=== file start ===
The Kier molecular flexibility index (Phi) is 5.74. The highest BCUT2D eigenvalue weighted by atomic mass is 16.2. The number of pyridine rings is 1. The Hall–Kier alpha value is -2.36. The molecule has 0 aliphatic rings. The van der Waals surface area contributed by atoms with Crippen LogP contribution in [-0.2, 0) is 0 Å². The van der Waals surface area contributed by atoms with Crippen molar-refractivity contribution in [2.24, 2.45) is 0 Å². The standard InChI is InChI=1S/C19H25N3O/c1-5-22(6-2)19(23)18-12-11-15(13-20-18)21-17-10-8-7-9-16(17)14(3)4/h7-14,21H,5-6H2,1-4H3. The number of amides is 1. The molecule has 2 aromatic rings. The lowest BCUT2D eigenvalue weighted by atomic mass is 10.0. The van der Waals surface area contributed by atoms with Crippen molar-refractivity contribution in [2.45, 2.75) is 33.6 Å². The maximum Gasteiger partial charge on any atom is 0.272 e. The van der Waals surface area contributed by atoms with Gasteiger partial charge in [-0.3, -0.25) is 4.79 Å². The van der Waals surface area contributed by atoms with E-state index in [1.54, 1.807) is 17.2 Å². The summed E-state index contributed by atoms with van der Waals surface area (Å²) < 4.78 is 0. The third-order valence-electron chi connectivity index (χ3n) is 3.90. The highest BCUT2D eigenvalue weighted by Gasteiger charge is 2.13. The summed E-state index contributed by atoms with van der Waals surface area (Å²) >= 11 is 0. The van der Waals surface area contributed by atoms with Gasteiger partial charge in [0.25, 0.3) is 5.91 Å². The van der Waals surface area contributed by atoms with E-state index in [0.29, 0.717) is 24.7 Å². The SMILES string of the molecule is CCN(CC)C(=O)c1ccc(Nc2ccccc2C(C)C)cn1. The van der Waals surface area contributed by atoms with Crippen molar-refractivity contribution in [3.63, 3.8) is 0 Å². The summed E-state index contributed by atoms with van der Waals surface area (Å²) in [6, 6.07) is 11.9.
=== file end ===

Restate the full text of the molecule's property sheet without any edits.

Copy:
The Kier molecular flexibility index (Phi) is 5.74. The highest BCUT2D eigenvalue weighted by atomic mass is 16.2. The number of pyridine rings is 1. The Hall–Kier alpha value is -2.36. The molecule has 0 aliphatic rings. The van der Waals surface area contributed by atoms with Crippen LogP contribution in [-0.2, 0) is 0 Å². The van der Waals surface area contributed by atoms with Crippen molar-refractivity contribution in [2.24, 2.45) is 0 Å². The standard InChI is InChI=1S/C19H25N3O/c1-5-22(6-2)19(23)18-12-11-15(13-20-18)21-17-10-8-7-9-16(17)14(3)4/h7-14,21H,5-6H2,1-4H3. The number of amides is 1. The molecule has 2 aromatic rings. The lowest BCUT2D eigenvalue weighted by atomic mass is 10.0. The van der Waals surface area contributed by atoms with Crippen molar-refractivity contribution in [2.45, 2.75) is 33.6 Å². The maximum Gasteiger partial charge on any atom is 0.272 e. The van der Waals surface area contributed by atoms with Gasteiger partial charge in [-0.3, -0.25) is 4.79 Å². The van der Waals surface area contributed by atoms with E-state index in [1.54, 1.807) is 17.2 Å². The summed E-state index contributed by atoms with van der Waals surface area (Å²) < 4.78 is 0. The third-order valence-electron chi connectivity index (χ3n) is 3.90. The highest BCUT2D eigenvalue weighted by Gasteiger charge is 2.13. The summed E-state index contributed by atoms with van der Waals surface area (Å²) >= 11 is 0. The van der Waals surface area contributed by atoms with Gasteiger partial charge in [0.25, 0.3) is 5.91 Å². The van der Waals surface area contributed by atoms with E-state index in [0.29, 0.717) is 24.7 Å². The SMILES string of the molecule is CCN(CC)C(=O)c1ccc(Nc2ccccc2C(C)C)cn1. The van der Waals surface area contributed by atoms with Crippen molar-refractivity contribution in [3.63, 3.8) is 0 Å². The summed E-state index contributed by atoms with van der Waals surface area (Å²) in [6, 6.07) is 11.9.